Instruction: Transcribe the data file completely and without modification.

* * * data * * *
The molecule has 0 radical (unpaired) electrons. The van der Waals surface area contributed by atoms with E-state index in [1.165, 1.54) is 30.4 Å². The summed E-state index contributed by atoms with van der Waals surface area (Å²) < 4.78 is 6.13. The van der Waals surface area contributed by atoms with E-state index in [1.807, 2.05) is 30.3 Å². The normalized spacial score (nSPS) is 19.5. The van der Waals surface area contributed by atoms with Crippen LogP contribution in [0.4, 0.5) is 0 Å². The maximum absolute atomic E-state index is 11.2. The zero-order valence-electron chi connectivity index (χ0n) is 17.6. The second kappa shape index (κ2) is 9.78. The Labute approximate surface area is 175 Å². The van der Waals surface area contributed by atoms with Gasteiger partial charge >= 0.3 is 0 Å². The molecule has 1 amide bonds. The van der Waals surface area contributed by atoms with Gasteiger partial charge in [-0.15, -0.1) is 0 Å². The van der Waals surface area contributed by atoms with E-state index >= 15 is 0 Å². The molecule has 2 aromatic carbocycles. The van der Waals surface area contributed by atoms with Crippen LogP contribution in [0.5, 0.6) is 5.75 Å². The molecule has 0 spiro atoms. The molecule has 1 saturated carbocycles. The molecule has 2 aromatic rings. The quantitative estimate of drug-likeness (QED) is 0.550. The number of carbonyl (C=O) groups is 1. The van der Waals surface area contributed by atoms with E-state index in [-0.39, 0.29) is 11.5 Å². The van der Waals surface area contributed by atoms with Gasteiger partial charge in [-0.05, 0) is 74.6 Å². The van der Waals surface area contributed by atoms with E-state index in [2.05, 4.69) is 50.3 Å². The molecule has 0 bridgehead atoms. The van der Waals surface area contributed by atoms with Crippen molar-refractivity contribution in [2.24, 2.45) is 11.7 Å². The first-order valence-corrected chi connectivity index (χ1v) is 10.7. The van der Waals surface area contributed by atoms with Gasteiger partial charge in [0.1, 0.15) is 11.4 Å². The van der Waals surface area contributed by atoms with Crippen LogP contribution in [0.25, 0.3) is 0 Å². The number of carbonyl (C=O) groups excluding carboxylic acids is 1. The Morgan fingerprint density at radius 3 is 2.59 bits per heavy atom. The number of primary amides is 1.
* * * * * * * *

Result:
The molecule has 0 radical (unpaired) electrons. The van der Waals surface area contributed by atoms with E-state index in [1.165, 1.54) is 30.4 Å². The summed E-state index contributed by atoms with van der Waals surface area (Å²) < 4.78 is 6.13. The van der Waals surface area contributed by atoms with E-state index in [1.807, 2.05) is 30.3 Å². The normalized spacial score (nSPS) is 19.5. The van der Waals surface area contributed by atoms with Crippen LogP contribution in [0.4, 0.5) is 0 Å². The maximum absolute atomic E-state index is 11.2. The zero-order valence-electron chi connectivity index (χ0n) is 17.6. The second kappa shape index (κ2) is 9.78. The Labute approximate surface area is 175 Å². The van der Waals surface area contributed by atoms with Gasteiger partial charge >= 0.3 is 0 Å². The molecule has 1 amide bonds. The van der Waals surface area contributed by atoms with Gasteiger partial charge in [-0.15, -0.1) is 0 Å². The van der Waals surface area contributed by atoms with E-state index >= 15 is 0 Å². The molecule has 2 aromatic carbocycles. The van der Waals surface area contributed by atoms with Crippen LogP contribution in [0.5, 0.6) is 5.75 Å². The molecule has 0 spiro atoms. The molecule has 1 saturated carbocycles. The molecule has 2 aromatic rings. The quantitative estimate of drug-likeness (QED) is 0.550. The number of carbonyl (C=O) groups is 1. The van der Waals surface area contributed by atoms with E-state index in [-0.39, 0.29) is 11.5 Å². The van der Waals surface area contributed by atoms with Gasteiger partial charge in [-0.05, 0) is 74.6 Å². The van der Waals surface area contributed by atoms with E-state index in [2.05, 4.69) is 50.3 Å². The molecule has 0 bridgehead atoms. The van der Waals surface area contributed by atoms with Crippen molar-refractivity contribution in [2.24, 2.45) is 11.7 Å². The first-order valence-corrected chi connectivity index (χ1v) is 10.7. The van der Waals surface area contributed by atoms with Gasteiger partial charge in [0.1, 0.15) is 11.4 Å². The van der Waals surface area contributed by atoms with Crippen LogP contribution in [0.25, 0.3) is 0 Å². The number of carbonyl (C=O) groups excluding carboxylic acids is 1. The Morgan fingerprint density at radius 3 is 2.59 bits per heavy atom. The number of primary amides is 1.